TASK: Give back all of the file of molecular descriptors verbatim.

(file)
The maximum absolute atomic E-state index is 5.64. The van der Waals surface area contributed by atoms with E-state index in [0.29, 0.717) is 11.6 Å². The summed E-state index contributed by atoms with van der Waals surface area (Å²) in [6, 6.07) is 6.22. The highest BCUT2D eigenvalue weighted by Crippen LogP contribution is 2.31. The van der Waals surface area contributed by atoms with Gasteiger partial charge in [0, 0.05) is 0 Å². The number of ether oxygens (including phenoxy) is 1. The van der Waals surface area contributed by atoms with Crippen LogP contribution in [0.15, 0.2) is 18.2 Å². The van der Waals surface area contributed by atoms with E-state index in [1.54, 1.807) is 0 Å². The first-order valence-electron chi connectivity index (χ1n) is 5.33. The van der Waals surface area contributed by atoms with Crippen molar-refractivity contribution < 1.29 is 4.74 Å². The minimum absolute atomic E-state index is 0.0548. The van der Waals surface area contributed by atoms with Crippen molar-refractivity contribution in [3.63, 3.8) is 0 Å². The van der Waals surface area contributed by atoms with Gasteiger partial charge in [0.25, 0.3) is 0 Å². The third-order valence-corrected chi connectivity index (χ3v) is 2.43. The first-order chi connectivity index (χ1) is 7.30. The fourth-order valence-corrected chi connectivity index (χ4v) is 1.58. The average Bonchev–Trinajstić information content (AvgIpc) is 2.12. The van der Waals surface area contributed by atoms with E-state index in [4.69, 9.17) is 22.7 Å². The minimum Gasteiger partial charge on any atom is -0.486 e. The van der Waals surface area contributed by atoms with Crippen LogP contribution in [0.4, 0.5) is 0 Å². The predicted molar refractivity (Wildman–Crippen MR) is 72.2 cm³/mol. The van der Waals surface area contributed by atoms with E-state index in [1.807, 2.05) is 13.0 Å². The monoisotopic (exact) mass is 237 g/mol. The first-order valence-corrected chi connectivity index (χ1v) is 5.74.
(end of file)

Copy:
The maximum absolute atomic E-state index is 5.64. The van der Waals surface area contributed by atoms with E-state index in [0.29, 0.717) is 11.6 Å². The summed E-state index contributed by atoms with van der Waals surface area (Å²) in [6, 6.07) is 6.22. The highest BCUT2D eigenvalue weighted by Crippen LogP contribution is 2.31. The van der Waals surface area contributed by atoms with Gasteiger partial charge in [0, 0.05) is 0 Å². The number of ether oxygens (including phenoxy) is 1. The van der Waals surface area contributed by atoms with Crippen LogP contribution in [0.15, 0.2) is 18.2 Å². The van der Waals surface area contributed by atoms with E-state index in [1.54, 1.807) is 0 Å². The first-order valence-electron chi connectivity index (χ1n) is 5.33. The van der Waals surface area contributed by atoms with Crippen molar-refractivity contribution < 1.29 is 4.74 Å². The minimum absolute atomic E-state index is 0.0548. The van der Waals surface area contributed by atoms with Crippen molar-refractivity contribution in [3.63, 3.8) is 0 Å². The van der Waals surface area contributed by atoms with Gasteiger partial charge in [0.25, 0.3) is 0 Å². The third-order valence-corrected chi connectivity index (χ3v) is 2.43. The first-order chi connectivity index (χ1) is 7.30. The fourth-order valence-corrected chi connectivity index (χ4v) is 1.58. The average Bonchev–Trinajstić information content (AvgIpc) is 2.12. The van der Waals surface area contributed by atoms with E-state index in [4.69, 9.17) is 22.7 Å². The minimum Gasteiger partial charge on any atom is -0.486 e. The van der Waals surface area contributed by atoms with Crippen LogP contribution in [0.4, 0.5) is 0 Å². The predicted molar refractivity (Wildman–Crippen MR) is 72.2 cm³/mol. The van der Waals surface area contributed by atoms with E-state index in [1.807, 2.05) is 13.0 Å². The monoisotopic (exact) mass is 237 g/mol. The first-order valence-corrected chi connectivity index (χ1v) is 5.74.